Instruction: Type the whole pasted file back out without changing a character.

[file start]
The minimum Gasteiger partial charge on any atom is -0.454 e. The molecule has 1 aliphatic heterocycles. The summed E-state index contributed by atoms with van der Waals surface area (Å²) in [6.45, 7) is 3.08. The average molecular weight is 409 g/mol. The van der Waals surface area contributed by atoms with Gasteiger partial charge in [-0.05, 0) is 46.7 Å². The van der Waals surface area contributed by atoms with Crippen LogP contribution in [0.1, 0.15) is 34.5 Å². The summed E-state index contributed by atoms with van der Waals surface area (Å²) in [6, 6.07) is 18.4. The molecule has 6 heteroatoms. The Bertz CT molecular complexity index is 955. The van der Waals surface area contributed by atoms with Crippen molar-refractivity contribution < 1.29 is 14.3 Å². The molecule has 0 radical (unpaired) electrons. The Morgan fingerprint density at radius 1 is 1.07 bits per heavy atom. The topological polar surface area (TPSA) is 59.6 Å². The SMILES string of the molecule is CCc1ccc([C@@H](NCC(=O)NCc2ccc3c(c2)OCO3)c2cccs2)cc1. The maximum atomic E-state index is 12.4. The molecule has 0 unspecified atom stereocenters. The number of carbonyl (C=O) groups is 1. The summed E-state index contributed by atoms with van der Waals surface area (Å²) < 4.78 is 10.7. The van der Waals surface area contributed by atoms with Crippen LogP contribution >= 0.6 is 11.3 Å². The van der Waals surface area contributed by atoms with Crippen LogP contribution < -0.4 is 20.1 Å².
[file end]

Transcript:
The minimum Gasteiger partial charge on any atom is -0.454 e. The molecule has 1 aliphatic heterocycles. The summed E-state index contributed by atoms with van der Waals surface area (Å²) in [6.45, 7) is 3.08. The average molecular weight is 409 g/mol. The van der Waals surface area contributed by atoms with Gasteiger partial charge in [-0.05, 0) is 46.7 Å². The van der Waals surface area contributed by atoms with Crippen LogP contribution in [0.1, 0.15) is 34.5 Å². The summed E-state index contributed by atoms with van der Waals surface area (Å²) in [6, 6.07) is 18.4. The molecule has 6 heteroatoms. The Bertz CT molecular complexity index is 955. The van der Waals surface area contributed by atoms with Crippen molar-refractivity contribution < 1.29 is 14.3 Å². The molecule has 0 radical (unpaired) electrons. The Morgan fingerprint density at radius 1 is 1.07 bits per heavy atom. The topological polar surface area (TPSA) is 59.6 Å². The SMILES string of the molecule is CCc1ccc([C@@H](NCC(=O)NCc2ccc3c(c2)OCO3)c2cccs2)cc1. The maximum atomic E-state index is 12.4. The molecule has 0 unspecified atom stereocenters. The number of carbonyl (C=O) groups is 1. The summed E-state index contributed by atoms with van der Waals surface area (Å²) < 4.78 is 10.7. The van der Waals surface area contributed by atoms with Crippen LogP contribution >= 0.6 is 11.3 Å². The van der Waals surface area contributed by atoms with Crippen LogP contribution < -0.4 is 20.1 Å².